"We are in quandary and I think this is a very complicated situation," said board member Betty Mallott. "I'm troubled that it appears we can't trust the attorneys who have guided us so long and worked together and cooperated with the judge. I have never heard one of these say anything about the other that the other is not trustworthy.
"If we are going to make this kind of an issue over these two respected, laudable people, then how in the world are we going to merge this district? I haven't seen a reason to question the legal advice of either of the attorneys."

David Reaves of Bartlett suggested the possibility of having both attorneys answer to the superintendents and start new with a legal counsel answering to the board. But ultimately Kimbrow's motion carried, supported by a mix of Memphis and suburban residents. Hopson seemed relieved. He and Speakman said they have had long conversations about working together.
Kudos to Jane Roberts for earning this much-deserved praise in a Letter to the Editor for her coverage of the situation at Ridgeway High School, which had been forced to re-assign a physics teacher to chemistry. That meant students taking physics would have to rely on an online course, but the University of Memphis agreed to collaborate with Memphis City Schools on a solution.

Jill Notowich, a mother of one of the students, took the time to send in a Letter to the Editor. Here is the full link and below is an excerpt:
This is exactly the force Commercial Appeal writer Jane Roberts took when covering the MCS physics crisis this past week at Ridgeway High School. Her dedication to writing this story started a gradual spreading effect or influence known as the "ripple effect." Thanks to her dedication and perseverance in sharing the story, good came out of a bad situation.

Profiles of the 7 appointees to the Shelby County unified school board

This post contains small profiles of the Shelby County Commission's seven appointees to the 23-member unified school board.

On Oct. 1, the seven appointed by the commission will officially become part of a 23-member unified board which also includes the current nine Memphis City Schools board members and current seven Shelby County Schools board members. That board will have ultimate authority and responsibility for adopting transition plans that the state has charged a 21-person transition commission with creating. The board also will oversee the continued administration and operation of MCS and the suburban SCS.

The seven appointed seats are subject to election in August 2012, but the MCS and SCS board members will not face election -- they fall off the board after merger becomes complete with the beginning of the 2013-14 school year, under terms of a settlement reached in federal court between all the parties who have been involved in the schools consolidation legal fight.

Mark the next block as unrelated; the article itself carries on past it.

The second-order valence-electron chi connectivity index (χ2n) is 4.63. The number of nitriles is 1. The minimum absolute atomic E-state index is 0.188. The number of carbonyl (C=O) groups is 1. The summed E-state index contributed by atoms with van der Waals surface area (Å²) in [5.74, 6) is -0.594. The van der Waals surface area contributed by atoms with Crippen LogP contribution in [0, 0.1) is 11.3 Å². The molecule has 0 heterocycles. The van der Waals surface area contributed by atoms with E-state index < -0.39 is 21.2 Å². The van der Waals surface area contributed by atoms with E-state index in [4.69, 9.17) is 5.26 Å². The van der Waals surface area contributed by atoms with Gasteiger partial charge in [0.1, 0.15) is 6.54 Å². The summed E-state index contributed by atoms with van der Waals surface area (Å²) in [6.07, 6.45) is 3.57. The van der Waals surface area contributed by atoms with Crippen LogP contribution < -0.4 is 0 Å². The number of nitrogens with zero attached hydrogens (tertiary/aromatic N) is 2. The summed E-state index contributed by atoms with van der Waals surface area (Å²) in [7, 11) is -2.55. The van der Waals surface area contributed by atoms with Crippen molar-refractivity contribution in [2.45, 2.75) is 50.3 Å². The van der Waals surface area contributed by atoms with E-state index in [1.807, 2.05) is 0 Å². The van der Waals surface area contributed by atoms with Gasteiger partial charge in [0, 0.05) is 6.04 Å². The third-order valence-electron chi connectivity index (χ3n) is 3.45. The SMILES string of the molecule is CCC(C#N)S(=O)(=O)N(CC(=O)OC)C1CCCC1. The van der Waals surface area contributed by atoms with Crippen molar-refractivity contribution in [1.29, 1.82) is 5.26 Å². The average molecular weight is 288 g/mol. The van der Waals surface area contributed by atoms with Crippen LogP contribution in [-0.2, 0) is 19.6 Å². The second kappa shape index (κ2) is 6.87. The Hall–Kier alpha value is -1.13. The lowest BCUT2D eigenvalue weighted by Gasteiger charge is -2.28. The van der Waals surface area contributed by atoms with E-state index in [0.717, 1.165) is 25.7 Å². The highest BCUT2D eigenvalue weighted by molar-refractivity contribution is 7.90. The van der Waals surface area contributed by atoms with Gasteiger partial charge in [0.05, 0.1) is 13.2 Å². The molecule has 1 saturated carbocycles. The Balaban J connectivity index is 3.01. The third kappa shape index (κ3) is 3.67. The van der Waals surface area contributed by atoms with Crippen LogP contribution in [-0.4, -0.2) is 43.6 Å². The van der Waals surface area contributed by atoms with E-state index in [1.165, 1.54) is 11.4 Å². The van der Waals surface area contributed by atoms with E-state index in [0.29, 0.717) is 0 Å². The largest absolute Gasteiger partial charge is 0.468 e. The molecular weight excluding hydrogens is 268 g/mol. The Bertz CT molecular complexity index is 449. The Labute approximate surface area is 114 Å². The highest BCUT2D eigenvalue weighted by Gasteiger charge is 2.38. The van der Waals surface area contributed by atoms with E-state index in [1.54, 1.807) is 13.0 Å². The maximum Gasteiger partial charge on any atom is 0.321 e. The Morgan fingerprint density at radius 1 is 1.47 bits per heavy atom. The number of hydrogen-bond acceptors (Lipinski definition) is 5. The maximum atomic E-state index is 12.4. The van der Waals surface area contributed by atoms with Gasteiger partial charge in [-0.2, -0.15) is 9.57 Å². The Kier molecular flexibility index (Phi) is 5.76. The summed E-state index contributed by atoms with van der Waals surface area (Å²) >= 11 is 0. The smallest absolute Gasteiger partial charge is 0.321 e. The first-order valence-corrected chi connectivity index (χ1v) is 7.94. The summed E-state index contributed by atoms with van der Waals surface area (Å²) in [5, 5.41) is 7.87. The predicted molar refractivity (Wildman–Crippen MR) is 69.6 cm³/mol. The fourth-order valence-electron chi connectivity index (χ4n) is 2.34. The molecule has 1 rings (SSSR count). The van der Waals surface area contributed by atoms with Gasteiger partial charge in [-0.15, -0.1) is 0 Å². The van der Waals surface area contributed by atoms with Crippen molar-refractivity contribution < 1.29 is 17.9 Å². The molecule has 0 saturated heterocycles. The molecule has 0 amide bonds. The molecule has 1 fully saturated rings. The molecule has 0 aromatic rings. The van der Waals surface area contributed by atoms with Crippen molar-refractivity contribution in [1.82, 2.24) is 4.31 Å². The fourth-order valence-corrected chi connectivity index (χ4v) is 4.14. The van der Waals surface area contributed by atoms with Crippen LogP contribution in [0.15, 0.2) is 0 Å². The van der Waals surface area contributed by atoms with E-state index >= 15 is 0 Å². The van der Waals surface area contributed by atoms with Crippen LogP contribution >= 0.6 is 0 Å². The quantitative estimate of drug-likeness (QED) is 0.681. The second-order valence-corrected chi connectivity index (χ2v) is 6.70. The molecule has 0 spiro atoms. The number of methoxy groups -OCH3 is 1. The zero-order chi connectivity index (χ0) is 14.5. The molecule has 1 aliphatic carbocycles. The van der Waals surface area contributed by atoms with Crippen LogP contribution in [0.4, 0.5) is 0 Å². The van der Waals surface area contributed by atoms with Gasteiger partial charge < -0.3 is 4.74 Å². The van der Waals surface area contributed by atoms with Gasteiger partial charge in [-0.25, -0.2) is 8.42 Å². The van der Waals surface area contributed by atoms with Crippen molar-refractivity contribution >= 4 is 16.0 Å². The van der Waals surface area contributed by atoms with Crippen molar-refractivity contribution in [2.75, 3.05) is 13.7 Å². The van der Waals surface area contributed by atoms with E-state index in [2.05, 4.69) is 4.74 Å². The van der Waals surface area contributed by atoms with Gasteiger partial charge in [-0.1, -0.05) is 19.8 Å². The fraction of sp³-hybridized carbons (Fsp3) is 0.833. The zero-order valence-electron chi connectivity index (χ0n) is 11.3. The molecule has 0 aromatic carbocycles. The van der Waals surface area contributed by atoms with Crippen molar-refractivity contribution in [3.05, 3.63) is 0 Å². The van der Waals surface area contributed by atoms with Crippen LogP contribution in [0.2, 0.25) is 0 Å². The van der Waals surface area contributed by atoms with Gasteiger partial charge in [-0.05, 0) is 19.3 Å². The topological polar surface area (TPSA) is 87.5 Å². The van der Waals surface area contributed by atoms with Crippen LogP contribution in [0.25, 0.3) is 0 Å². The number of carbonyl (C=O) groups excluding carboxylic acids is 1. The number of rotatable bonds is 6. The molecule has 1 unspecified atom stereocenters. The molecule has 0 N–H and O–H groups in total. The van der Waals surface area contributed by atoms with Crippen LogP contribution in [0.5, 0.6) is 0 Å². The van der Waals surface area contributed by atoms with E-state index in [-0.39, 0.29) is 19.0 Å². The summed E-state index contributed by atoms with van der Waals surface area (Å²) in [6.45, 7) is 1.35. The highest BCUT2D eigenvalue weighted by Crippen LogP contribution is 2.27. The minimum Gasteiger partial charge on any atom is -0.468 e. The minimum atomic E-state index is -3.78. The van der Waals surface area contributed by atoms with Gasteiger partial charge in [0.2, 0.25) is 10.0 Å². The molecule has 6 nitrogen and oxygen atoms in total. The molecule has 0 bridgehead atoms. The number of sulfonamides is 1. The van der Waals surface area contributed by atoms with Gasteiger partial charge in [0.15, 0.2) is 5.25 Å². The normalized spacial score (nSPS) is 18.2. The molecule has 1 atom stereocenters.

The seven picks (map is here):
District 1: Christopher Caldwell, Morgan Keegan vice president. District 2: Teresa Jones, prosecutor for City of Memphis. District 3: Raphael McInnis, Medtronic regulatory affairs specialist. District 4: Vanecia Kimbrow, attorney. District 5: Kevin Woods, New Horizons information technology. District 6: Reginald Porter Jr., FedEx process advisor. District 7: Billy Orgel, Tower Ventures CEO

After the jump, find the small profiles.
In addition to referencing the 1961 integration of Memphis City Schools, two speakers at Monday's oath of office ceremonies for new unified school board members also brought attention to the fact that the Brown v. Board of Education lawsuits were first filed in 1951, 60 years ago. One of them was the longtime Shelby County Schools board chairman, David Pickler, and the other was U.S. Appeals Court Judge Bernice Donald.

It was Donald who as a district court judge ruled in 2007 against the suburban system's plea to be released from a court-supervised desegregation order. Donald had expressed concern that many of the suburban schools had fewer than 10 percent black students and others had between 56 and 90 percent -- and that Southwind High would be comprised of nearly 90 percent black students when it opened. She ordered busing to achieve racial balances in schools within 15 percent of the districtwide average (at the time, 58 percent white and 31 percent black; now, closer to 52 percent white and 38 percent black) and also cited need for progress in faculty assignment and extracurricular activities.

However, the very same court of appeals on which Donald now serves overruled, using at times stinging language in rebuking her decision and therefore providing SCS the "unitary status" it had long sought. Essentially, the appeals court agreed with SCS and the original plaintiffs that it no longer needed a judge's permission to make changes to zoning and staffing that might affect racial balances at the district's schools. "I have dreamed of this moment," Pickler said at the time. According to our story:
The Court of Appeals ruled that the district wasn't at fault for the uneven racial makeup of schools, citing annexations by the city of Memphis, people's choices in where to live and school construction approved by the court. "It is undisputed that political and social decisions beyond the defendant Board's control have affected and continue to impact the racial ratio of the Shelby County students," the ruling says.
That appeals court ruling came in the week marking the 54th anniversary of the Brown v. Board of Education decision, which Donald and Pickler both cited on Monday. Donald, after a receiving a standing ovation from the packed MCS auditorium, said:
"Education is the foundation upon which all great communities, all great nations, are ultimately built. If we are ever going to have communities of equity and opportunity it is incumbent upon all of us to insure that every child has a solid and wonderful education."

In closing the ceremony, Pickler thanked Donald for bringing up Brown. Here is what he said: